Wednesday, January 03, 2007

Intellectuals Really Are Second Best

Time and time again we hear how intellectuals are out of touch, in ivory towers, or clueless. And for years I never understood the argument. The simple version of the argument assumes that intellectuals are too focused on abstract concepts and ignore reality, while the people on the ground know the ideas can't work in the real world. For example, criminologists and police officers often disagree over how to approach crime. The former deal with the concept of crime and try to use intellectual tools to fix the problem. Cops, on the other hand, are on the ground and focus on crime on a day to day basis. They understand that the plans coming from the universities won't work in the real world because they live in that world, while the intellectuals live in the world of the abstract.

I never bought this argument. Not being on the ground would seem to be a positive, not a negative. The people who rationally study the subject matter and are not affected by the day-to-day happenings are more likely to be dispassionate and objective. Police officers are probably more emotionally invested and less objective. If intellectuals are less emotional and more objective, why not listen to them?

I think I finally understand the argument. Economics (and now legal theory) understands that theory presupposes ideal conditions that cannot be obtained and therefore theory should look for the "second best" possibility. For example, many theories of constitutional interpretation presume judges of great intellect, conditions which are impossible to fulfill. They also ignore institutional constraints (such as how Congress or the President will react to certain constitutional ideologies). In short most legal theories assume optimal conditions, which are not just practical.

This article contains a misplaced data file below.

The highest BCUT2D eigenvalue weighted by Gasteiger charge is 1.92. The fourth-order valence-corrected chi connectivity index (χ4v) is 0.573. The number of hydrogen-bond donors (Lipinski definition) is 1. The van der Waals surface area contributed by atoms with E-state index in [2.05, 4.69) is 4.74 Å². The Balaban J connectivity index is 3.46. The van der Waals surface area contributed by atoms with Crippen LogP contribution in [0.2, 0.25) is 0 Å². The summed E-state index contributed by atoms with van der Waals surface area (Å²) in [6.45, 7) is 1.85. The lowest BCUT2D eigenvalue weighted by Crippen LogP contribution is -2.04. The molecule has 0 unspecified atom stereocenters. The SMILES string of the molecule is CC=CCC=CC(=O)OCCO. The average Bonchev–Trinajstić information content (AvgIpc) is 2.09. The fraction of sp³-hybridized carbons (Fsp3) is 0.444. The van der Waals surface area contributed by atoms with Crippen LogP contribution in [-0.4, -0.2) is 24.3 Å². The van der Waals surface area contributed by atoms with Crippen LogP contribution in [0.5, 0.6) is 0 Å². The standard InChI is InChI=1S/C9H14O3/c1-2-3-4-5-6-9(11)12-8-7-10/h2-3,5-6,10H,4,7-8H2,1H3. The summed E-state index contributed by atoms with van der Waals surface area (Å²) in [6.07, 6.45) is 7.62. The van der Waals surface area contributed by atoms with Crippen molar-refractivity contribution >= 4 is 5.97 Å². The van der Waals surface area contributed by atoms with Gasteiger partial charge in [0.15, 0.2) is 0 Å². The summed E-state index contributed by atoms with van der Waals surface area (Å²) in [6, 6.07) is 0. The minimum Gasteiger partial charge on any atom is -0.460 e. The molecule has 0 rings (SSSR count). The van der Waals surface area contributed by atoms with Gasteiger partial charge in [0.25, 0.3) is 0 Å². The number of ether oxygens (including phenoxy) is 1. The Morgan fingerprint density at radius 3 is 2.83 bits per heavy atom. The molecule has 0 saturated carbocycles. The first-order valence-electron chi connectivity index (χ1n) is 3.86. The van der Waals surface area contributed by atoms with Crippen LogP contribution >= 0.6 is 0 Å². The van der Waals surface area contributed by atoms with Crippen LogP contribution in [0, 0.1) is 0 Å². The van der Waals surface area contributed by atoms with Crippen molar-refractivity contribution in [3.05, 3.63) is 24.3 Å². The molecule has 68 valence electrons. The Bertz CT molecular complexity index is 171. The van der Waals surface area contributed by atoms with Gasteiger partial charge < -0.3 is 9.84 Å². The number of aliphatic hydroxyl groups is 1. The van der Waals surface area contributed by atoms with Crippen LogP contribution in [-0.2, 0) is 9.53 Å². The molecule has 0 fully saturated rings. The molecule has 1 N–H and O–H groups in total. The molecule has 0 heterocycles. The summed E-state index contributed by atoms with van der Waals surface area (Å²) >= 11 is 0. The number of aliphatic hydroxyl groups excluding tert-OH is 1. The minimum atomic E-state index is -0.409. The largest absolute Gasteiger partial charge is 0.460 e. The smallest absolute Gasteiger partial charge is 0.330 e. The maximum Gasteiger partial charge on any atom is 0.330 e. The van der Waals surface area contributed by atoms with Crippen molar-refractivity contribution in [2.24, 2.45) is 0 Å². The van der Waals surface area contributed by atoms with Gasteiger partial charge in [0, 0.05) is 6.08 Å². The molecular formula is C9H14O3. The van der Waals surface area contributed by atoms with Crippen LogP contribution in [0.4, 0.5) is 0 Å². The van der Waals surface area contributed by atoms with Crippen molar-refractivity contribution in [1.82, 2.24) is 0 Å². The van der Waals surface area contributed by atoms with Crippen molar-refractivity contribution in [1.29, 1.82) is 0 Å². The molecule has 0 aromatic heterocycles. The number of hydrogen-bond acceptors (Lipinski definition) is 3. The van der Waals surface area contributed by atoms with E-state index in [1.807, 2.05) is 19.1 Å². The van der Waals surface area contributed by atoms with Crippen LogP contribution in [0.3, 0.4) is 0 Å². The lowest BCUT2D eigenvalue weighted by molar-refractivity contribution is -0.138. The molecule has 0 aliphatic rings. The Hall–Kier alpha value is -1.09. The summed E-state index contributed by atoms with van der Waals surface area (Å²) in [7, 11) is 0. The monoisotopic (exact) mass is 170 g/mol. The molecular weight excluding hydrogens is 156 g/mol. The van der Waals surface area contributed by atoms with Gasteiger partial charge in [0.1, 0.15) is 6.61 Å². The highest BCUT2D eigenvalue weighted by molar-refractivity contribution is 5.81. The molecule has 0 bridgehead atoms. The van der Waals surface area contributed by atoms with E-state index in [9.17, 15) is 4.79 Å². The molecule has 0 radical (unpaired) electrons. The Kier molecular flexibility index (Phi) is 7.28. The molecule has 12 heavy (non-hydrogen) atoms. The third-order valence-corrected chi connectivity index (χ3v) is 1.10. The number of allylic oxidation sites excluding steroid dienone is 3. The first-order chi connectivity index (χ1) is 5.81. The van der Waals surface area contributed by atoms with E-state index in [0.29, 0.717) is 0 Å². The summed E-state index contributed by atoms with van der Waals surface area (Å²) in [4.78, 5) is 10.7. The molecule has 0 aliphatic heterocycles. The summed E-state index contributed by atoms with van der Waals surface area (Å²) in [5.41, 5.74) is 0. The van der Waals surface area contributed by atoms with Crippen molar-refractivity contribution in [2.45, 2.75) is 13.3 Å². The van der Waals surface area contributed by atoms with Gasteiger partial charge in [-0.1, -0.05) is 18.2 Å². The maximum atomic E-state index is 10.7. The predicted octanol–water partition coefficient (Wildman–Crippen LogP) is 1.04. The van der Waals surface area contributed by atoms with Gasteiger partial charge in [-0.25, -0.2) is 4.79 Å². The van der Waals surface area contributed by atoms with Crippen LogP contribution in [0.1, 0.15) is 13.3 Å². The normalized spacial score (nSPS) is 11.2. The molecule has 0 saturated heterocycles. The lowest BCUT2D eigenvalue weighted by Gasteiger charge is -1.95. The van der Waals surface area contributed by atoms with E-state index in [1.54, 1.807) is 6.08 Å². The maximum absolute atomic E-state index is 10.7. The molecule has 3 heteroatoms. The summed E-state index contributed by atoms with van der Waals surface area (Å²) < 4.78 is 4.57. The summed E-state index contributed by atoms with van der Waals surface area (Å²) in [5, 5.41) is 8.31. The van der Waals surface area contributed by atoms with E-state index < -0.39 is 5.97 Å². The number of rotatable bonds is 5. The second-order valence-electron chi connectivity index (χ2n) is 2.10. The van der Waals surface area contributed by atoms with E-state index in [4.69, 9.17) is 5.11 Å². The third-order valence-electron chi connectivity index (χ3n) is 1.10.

I think the same idea applies to intellectuals across the board. The ability to perceive flaws in the system that render it not ideal is the difference between judges and law professors. Judges, especially on the lower courts, deal with the day-to-day minutia of the system and understand that some methods of interpretation(without pragmatic overrides) are impractical and would make the problem worse. Law professors don't have that experience and are lacking information that would lead them to recognize that the legal system can only strive for second best.

Intellectuals, by virtue of their inexperience with the real world, are incapable of recognizing that the world is really only second best. They incorrectly assume ideal conditions, which are utopian, and therefore their theories fail.

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